And it’s not just what they need to hear, but what is appropriate to proclaim as part of the liturgy of marriage. What’s the content of the many hours of counseling and all the hours of teaching that people married at Christ Church hear?

Rob Steele
Guest
Rob Steele

One wonders how they settled on that particular data set. Did they look at the whole corpus and find it not incriminating enough?

bethyada
Member

I assume it is some specific methodology, perhaps some newfangled postmodern literature analysis. The problem I have is not trying to bring new ideas to gain insight, it is using them to make unwarranted conclusions. It is not like Wilson lived 500 years ago and we only have his wedding exhortations extant. The authors have much more material available, they can ask Doug about things that are not clear, and they spend too much time trying to read between the lines that they remain ignorant as to the actual lines.

Rob Steele
Guest
Rob Steele

I expect they tried it several ways and published the one they liked best.

Philipp
Guest
Philipp

Why the Spartans? Their women had a reputation for being much more independent, financially capable, and physically robust (exercise in the fresh air!) than the average Greek upper-class woman. I imagine they might have found Rahab and Abigail rather easier to understand than, say, most Athenians.

bethyada
Member

Perhaps I am wrong. The point being excessively submissive wives need to be reminded that husbands are not God. And rebellious wives that submission is appropriate to authority if the authority is not making you sin. (Our culture has both problems, but submission is probably the more needed message.)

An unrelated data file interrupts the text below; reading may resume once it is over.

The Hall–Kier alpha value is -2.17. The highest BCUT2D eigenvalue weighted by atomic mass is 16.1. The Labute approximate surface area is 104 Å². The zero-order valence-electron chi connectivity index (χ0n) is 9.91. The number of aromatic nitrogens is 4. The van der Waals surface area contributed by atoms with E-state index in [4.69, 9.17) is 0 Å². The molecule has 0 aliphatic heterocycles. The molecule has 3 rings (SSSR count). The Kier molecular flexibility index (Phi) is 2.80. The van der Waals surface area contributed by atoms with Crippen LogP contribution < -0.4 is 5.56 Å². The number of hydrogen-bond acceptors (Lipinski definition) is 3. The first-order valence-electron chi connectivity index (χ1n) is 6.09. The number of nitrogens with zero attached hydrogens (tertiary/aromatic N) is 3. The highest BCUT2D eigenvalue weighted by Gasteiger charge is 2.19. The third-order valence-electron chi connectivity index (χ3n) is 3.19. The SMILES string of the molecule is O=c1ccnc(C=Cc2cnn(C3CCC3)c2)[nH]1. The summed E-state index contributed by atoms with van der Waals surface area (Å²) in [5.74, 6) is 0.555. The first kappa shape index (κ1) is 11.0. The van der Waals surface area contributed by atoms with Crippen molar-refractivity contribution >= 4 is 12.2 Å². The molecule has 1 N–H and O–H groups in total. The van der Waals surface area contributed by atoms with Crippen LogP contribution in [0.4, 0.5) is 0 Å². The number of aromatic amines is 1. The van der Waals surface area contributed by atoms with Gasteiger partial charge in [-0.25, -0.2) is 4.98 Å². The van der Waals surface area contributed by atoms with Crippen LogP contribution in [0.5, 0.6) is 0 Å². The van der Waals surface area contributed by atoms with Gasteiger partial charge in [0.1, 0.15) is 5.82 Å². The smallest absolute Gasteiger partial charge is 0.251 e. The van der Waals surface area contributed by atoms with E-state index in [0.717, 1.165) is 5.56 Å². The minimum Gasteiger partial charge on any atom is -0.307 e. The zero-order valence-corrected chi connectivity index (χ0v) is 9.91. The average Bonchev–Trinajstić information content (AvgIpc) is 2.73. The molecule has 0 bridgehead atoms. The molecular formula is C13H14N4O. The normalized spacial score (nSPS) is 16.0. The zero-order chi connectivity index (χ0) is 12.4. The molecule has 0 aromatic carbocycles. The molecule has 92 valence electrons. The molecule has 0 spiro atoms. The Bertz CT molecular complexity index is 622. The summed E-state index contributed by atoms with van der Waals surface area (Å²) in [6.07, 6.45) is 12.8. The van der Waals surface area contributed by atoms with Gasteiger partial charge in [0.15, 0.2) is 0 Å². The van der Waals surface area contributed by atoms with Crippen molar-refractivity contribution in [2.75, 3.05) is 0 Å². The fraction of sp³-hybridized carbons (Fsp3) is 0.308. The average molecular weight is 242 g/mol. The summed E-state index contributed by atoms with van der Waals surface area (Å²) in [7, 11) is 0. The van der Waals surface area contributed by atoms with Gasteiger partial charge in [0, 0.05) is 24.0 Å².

Nonna
Guest
Nonna

“….if the authority is not making you sin.”

And who, pray tell, determines that? Remember now, the man has the final say in everything – or so I’ve heard it said among many a Comp/Pat proponent.

bethyada
Member

It is well established Christian doctrine that a person is not to obey an authority who tells us to sin. We are answerable to God. If we genuinely don’t know then we can ask others for advice. A wife can ask the elders if her husbands requests are encouraging her to sin. And even if they are not, the leadership may want to encourage him to have a marriage with more dialogue and less demands. They are one flesh after all. Does he really think that he has nothing to learn from his wife? Headship rightly understood is quite daunting.… Read more »

Kamilla Ludwig
Guest
Kamilla Ludwig

I made my once-yearly comment on Scot McKnight’s blog and it’s been deleted.

I guess it was a violation of commenting rules to point out that Hobbs and Miller called something a contradiction when it is really a paradox. Or maybe my violation was to imply they are feminists?